Servants of Globalisation: the case of highly skilled migrant women employed in the medical profession in the UK

Nettleship, Clare (2014) Servants of Globalisation: the case of highly skilled migrant women employed in the medical profession in the UK. [Dissertation (University of Nottingham only)]

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Abstract

This paper seeks to address the dearth in gender focused skilled migration theory. The study aims to obtain a deeper understanding of the highly skilled female migration experiences and motivations of highly skilled migrant women employed within the British healthcare sector and seeks to recommend good practice points for relevant organisations.

This project presents data collected through a series of semi-structured interviews with female highly skilled medical professionals working in independent hospitals and hospices throughout the Midlands and South Yorkshire, UK. Four female migrant doctors and four overseas nurses participated within the research. Subjects originated from four locations: The United States of America, South Africa, The Philippines and India. The cohort consisted a various ethnic backgrounds: one black American, two black-African, one white African and three Asian.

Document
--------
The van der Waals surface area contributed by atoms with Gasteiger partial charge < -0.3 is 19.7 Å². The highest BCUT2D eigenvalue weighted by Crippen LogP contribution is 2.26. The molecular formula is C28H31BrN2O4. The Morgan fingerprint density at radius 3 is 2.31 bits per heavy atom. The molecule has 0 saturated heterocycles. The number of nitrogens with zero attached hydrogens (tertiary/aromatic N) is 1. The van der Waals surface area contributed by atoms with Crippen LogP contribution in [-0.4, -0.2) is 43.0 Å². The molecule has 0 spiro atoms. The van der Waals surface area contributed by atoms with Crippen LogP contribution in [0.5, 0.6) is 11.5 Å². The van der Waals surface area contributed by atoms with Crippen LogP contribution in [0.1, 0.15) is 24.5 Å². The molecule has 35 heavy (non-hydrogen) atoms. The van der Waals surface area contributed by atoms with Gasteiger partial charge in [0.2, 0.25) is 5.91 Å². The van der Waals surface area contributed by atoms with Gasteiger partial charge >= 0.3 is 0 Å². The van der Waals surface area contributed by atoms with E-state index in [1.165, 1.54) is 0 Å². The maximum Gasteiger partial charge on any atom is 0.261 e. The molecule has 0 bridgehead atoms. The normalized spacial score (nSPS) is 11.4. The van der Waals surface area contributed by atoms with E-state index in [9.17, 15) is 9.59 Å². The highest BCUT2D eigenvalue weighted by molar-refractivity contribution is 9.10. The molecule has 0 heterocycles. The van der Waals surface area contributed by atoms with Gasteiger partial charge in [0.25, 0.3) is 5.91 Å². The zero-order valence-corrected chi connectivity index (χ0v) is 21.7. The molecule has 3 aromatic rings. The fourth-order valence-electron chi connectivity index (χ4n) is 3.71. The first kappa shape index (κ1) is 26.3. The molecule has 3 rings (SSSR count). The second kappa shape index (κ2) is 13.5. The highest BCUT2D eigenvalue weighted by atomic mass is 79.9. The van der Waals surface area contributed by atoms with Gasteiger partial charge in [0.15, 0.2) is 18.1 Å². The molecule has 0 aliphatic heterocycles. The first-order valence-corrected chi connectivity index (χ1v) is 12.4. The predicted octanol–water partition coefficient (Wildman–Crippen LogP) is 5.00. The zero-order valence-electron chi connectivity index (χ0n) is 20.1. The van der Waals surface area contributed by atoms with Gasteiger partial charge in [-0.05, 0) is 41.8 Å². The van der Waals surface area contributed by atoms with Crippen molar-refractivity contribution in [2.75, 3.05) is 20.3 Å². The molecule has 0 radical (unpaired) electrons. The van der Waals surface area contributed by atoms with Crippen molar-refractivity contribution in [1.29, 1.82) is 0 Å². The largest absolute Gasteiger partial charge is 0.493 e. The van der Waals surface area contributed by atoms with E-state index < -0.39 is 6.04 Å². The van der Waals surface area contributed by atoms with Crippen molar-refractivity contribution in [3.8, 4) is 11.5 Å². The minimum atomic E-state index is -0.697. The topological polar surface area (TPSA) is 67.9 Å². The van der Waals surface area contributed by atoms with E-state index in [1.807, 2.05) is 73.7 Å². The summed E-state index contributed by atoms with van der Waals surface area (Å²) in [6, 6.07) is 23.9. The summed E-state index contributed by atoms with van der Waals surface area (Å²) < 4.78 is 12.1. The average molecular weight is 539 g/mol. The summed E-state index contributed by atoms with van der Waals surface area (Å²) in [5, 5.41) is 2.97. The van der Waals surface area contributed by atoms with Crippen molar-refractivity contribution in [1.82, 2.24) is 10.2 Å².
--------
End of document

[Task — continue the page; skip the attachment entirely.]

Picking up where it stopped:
The findings showed that migrants exhibiting markers of difference faced high levels of negative experiences such as racial discrimination, downward mobility and verbal abuse. Overall highly skilled female migrants experienced a cumulative disadvantage. Skilled female migrant motivators included spousal obligations, financial betterment and opportunities for the family.

The report concludes by highlighting the need to address racial discrimination and inequality within the British healthcare sector

Item Type: Dissertation (University of Nottingham only)
Depositing User: Nettleship, Clare
Date Deposited: 23 Dec 2021 13:28
Last Modified: 23 Dec 2021 13:28
URI: http://eprints.nottingham.ac.uk/id/eprint/27953

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